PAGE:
(Thebalance) – So you’re ready to become a homeowner. You’ve worked hard and saved enough money for a down payment. Perhaps you’ve even found “the” house. As most first-time homebuyers are most concerned with saving up enough for the down payment and affording the monthly mortgage payment for the next fifteen to thirty years, they tend to overlook the other costs associated with buying a home. That is until they receive the Good Faith Estimate (GFE) or Loan Estimate (LE) from their mortgage lender.
What Is the Good Faith Estimate?
When it comes to getting a mortgage, there are more costs associated with the loan than the down payment and monthly payment. So, “how much is this loan going to cost me?” you rightfully ask. That’s where the Good Faith Estimate (GFE) comes in. The GFE is essentially an estimate of settlement or closing costs that lists the additional expenses you will be expected to pay at your closing. As a result of the Real Estate Settlement Procedures Act (RESPA), providing a GFE within three business days of mortgage application became federally mandated, mostly in an effort to ensure transparency in the loan process.
It is a three-page itemized list of all of the fees and costs associated with the home loan from title insurance, taxes, home inspection, among others. But as the name implies, it is but an estimate of those fees.
The Difference Between the Good Faith Estimate and Actual Closing Costs
While the good faith estimate is meant to provide transparency and give the home buyer an estimate of the additional funds they will need at closing, the GFE is just that, an estimate. Unfortunately, there’s often a large discrepancy between the GFE and what you actually end up paying at closing. Since most homebuyers shop around for the best mortgage offer, the GFE provides yet another basis for comparison along with other important loan factors like the interest rate and monthly payment. But some unscrupulous lenders intentionally low-ball the estimate in order to get your loan, knowing that by the time you see the actual amounts (which is typically the day before closing), you’ll be so deep into the process that you won’t pull out and look for another lender. Due to some of these issues, however, a new, simplified document called the Loan Estimate has replaced the GFE and the Truth-in-Lending or TILA statement as of October 2015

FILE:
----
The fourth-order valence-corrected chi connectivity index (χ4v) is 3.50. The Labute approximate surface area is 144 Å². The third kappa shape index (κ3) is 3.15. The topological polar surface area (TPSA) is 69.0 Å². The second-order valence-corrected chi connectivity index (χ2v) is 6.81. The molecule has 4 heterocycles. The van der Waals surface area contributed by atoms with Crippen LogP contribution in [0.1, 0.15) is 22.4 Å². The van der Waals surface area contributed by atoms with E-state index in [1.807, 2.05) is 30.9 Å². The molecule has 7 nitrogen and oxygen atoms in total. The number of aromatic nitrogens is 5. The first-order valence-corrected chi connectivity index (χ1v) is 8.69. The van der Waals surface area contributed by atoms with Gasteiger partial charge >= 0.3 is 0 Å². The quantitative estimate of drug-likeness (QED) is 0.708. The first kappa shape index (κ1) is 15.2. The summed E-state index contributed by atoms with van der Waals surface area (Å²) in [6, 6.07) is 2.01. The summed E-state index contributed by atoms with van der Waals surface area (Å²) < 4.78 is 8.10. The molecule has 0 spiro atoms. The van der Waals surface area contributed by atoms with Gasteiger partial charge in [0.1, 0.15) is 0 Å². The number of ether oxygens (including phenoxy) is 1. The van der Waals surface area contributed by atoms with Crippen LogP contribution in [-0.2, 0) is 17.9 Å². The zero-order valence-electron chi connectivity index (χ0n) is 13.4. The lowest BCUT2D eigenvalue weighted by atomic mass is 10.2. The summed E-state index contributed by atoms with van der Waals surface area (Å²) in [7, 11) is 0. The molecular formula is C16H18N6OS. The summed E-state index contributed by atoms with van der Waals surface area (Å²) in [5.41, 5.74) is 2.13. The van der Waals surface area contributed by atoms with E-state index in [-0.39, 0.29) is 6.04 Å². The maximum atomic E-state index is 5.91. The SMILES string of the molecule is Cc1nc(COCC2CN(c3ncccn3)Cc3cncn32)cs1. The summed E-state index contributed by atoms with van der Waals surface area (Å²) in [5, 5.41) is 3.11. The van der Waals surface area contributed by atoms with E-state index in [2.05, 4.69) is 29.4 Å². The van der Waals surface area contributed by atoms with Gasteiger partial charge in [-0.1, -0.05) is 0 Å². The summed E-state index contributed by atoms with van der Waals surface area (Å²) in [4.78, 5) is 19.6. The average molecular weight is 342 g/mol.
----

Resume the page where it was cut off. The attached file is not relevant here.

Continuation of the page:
The Loan Estimate and What it Includes
The Loan Estimate is the new federally-mandated document that has replaced the GFE and TILA statement. The Loan Estimate is a simplified, integrated document that aims to reduce borrower confusion by providing all estimated costs and an overview of borrower obligations into one place. The new Loan Estimate is also meant to make comparison loan shopping easier, and, of course, to prevent expensive surprises for the homebuyer at closing.
The Loan Estimate provides the mortgage applicant with a summary of the details of the loan offer including, but not limited to:
The loan terms like loan amount, interest rate, monthly principal and interest payment, and a prepayment penalty, if applicable
Projected monthly payment calculations
Estimated taxes, insurance, and assessments
Closing costs estimates including estimated total cash required to close
A full itemization of costs and fees
Comparison figures like annual percentage rate (APR) and total interest percentage (TIP) meant to provide a clear basis for comparison with other loan offers
While some of the figures provided are still estimates, it is illegal for lenders to deliberately underestimate the fees and costs outlined in your Loan Estimate. Additionally, while some costs can change from the Loan Estimate to closing under certain specified circumstances, there are costs that cannot be increased. Those costs are delineated on the Loan Estimate.
Actual Closing Costs Averages
Typically, closing costs run between 3% and 5% of your total loan amount, so if you’re borrowing $100,000 you can expect closing costs somewhere between $3,000 and $5,000. If you’re borrowing $200,000 you can expect closing costs of $6,000 to $10,000.
Property taxes placed in an escrow account are one of the largest expenses at closing. The amount depends on the value of the house you buy and the tax rate in the town or county where the house is located.
The smart thing to do is to obtain Loan Estimates from two or three lenders and compare the loan details as well as all of the costs. You will then be prepared to ask the lender you choose to meet the best offer terms. By doing so, you protect yourself from being taken advantage of at closing and going to closing unprepared.